Few people are lucky enough to successfully live the “city during the week, upstate on the weekends” lifestyle on a consistent basis. One member of that lucky group is Michelle Nomi Warner – chef, cooking instructor, and restaurant operations manager  in New York City. At various points in her life a set designer for Oprah, student at Kendall College’s much-lauded culinary arts program, and education director at Williamsburg’s Brooklyn Kitchen, she currently oversees Rockaway Beach 97, a bar and restaurant complex in Rockaway, Queens.


Warner also founded and runs By-Hand Culinary, an operation exploring and expanding on the idea of the home-cooked meal through community classes, occasional catering, and intimate farm dinner events. I had the opportunity to experience the latter, an event she created in partnership with Kinderhook Farm, a 1,200-acre farm in Ghent, NY dedicated to sustainable farming. The Down on the Farm tour and dinner is an incredibly unique affair, sure to please everyone from the most rustic sect of city folk to more reserved but curious experience-seekers.


A far cry from the oft-documented factory farms of our country, Kinderhook was built on an ethos of responsible land and animal stewardship – their cattle and sheep are raised on a 100% grass and legume diet free of grain, antibiotics, growth hormones, and animal byproducts. Heritage breed pigs, free-range broiler chickens, pastured laying hens, and an apiary round out the farm’s animal offerings.The compassion, care, and methodical approach Kinderhook takes to raising animals shows – anyone used to the general disposition of animals at a zoo will be struck immediately by the genuine happiness beaming from these animals.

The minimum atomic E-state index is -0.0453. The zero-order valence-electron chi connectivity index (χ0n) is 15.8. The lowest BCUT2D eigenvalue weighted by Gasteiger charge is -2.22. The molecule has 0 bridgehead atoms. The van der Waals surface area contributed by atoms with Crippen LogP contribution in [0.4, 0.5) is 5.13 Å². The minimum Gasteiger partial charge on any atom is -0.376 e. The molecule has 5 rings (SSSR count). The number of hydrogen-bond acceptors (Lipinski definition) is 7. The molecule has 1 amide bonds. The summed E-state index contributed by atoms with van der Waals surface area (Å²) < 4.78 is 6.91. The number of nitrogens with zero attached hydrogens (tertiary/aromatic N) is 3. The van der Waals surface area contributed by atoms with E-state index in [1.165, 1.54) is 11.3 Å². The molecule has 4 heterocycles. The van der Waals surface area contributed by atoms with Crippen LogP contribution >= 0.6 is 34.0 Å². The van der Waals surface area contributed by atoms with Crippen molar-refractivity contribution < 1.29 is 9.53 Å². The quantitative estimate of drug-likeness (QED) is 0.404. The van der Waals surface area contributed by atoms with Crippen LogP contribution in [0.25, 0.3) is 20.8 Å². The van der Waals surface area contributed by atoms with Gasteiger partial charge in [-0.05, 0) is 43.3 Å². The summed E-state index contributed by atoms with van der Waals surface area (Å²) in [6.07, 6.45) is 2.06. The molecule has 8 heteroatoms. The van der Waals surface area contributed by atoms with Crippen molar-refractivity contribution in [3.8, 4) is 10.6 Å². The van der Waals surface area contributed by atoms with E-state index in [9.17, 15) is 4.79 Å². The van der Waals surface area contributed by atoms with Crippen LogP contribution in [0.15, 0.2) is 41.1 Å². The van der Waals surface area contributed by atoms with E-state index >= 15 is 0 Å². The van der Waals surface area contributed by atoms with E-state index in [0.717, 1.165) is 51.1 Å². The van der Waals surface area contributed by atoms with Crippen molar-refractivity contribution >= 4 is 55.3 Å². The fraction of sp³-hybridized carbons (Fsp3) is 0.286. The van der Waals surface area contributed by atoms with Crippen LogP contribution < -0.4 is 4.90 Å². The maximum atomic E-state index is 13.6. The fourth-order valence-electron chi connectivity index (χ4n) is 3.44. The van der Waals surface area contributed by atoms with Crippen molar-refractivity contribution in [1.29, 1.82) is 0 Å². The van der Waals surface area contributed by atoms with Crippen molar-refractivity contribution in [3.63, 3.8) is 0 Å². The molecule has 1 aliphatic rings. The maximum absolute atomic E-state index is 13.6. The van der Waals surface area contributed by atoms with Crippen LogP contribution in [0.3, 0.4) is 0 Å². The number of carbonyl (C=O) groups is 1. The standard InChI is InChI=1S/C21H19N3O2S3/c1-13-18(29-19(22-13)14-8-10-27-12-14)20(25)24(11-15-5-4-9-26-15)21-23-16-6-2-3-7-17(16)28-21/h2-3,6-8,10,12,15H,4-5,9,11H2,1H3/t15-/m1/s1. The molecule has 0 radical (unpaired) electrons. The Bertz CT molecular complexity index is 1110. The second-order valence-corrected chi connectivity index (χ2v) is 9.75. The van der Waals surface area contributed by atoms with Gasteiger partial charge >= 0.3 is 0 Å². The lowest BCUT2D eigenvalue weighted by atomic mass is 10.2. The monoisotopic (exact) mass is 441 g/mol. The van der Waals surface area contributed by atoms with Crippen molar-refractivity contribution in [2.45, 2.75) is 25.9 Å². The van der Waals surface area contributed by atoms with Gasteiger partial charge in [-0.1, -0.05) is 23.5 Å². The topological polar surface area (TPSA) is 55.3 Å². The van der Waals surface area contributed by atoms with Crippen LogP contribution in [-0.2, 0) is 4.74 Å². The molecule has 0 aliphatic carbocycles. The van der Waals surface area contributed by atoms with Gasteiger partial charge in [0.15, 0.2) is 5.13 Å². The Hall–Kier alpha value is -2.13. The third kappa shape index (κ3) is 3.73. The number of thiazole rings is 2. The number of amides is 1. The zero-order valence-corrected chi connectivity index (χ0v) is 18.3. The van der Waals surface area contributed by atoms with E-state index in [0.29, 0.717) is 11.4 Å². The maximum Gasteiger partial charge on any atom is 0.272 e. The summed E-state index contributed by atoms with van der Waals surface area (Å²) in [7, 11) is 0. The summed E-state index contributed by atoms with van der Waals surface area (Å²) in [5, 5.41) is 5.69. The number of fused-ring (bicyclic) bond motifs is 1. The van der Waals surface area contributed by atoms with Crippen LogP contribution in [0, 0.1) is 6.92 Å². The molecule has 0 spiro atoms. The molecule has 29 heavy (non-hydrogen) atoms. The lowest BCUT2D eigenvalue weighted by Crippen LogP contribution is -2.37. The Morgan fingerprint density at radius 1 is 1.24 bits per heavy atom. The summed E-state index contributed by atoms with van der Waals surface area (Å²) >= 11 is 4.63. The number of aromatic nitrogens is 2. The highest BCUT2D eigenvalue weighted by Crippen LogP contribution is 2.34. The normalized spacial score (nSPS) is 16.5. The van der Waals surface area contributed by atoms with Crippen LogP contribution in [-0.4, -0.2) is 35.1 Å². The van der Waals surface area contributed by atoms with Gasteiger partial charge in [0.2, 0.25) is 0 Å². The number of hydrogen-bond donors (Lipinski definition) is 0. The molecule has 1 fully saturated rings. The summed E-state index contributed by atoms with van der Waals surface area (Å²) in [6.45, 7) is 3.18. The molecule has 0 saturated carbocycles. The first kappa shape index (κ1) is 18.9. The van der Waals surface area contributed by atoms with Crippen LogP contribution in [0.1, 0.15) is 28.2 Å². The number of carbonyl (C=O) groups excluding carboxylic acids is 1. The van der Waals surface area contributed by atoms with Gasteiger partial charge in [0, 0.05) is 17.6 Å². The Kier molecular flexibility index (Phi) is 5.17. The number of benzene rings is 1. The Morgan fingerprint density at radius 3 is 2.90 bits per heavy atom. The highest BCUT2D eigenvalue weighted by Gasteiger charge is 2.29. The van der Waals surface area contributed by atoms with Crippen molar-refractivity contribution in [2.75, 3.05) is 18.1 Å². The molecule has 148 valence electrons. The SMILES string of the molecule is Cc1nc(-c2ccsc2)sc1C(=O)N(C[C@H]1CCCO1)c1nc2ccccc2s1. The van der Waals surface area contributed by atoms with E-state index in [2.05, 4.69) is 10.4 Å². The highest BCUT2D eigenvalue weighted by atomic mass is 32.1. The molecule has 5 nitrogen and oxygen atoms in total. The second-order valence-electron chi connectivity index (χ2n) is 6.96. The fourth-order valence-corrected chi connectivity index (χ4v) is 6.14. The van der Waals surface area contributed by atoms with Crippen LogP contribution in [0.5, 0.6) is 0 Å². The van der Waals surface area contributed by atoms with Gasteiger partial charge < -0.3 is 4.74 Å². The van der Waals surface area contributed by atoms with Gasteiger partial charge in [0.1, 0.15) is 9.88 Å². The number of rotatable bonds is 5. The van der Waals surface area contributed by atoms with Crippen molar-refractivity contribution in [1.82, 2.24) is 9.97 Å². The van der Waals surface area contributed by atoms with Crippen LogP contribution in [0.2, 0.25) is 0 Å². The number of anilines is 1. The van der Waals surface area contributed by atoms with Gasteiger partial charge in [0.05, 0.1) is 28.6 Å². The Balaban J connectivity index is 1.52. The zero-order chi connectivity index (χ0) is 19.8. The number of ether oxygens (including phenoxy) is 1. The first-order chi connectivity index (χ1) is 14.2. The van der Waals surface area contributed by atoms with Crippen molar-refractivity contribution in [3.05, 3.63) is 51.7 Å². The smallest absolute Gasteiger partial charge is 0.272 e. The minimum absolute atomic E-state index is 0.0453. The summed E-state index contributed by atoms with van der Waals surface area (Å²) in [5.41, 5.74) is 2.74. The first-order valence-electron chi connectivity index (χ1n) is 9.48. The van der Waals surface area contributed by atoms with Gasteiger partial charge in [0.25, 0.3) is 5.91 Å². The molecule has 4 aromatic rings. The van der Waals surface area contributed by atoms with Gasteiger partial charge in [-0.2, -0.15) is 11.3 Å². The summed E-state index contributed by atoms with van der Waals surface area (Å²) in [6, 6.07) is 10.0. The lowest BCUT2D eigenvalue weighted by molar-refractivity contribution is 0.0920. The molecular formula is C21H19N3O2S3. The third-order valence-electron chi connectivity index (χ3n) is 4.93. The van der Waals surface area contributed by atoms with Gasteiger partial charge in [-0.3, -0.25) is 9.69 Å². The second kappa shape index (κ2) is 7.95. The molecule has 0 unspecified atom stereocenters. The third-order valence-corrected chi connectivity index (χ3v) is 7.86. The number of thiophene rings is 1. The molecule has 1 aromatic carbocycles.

Earlier this year, Kinderhook became the first US farm to attain Certified Grassfed status by Animal Welfare Approved, an organization focused on promoting farm animals raised to the highest animal welfare and environmental conservation standards. The farm’s pioneering farming methods are the perfect complement to Warner’s thoughtful attitude towards cooking – a proponent of communal participation, slow and low simmers, and recipes that change with the season.


From the get-go, the tour is hands-on and experiential; making way from the immaculately designed farm kitchen a nearby pasture by way of the hay-padded bed of a pickup truck, you’ll have a chance to feed Kinderhook’s heritage breed pigs a midday snack of apples picked just yards away. Next you’ll make your way to the initially standoffish, but ultimately warm and playful flock of sheep. Finish off your farm tour with a visit to Kinderhook’s chickens – dozens of breeds from the white egg laying Silver Spangled Hamburg to the blue-green egg laying Araucana – and cattle – pasture-roaming Black Angus and Red Devon breed.




Next, you’ll wash up and head back to the farm kitchen for a quick rest and some sweet tea. Then it’s time to grab an apron and get to work! On the menu this night was picnic fried chicken,  a simple kale and cherry tomato salad, black cherry braised pork butt, yeasted buttermilk biscuits, summer succotash, and a fruit cobbler. The dinner portion of the event is a communal effort, with Chef Michelle divvying up the prep responsibilities to everyone – there’s pork to be pulled, dough to be kneaded, corn to be husked, and much more.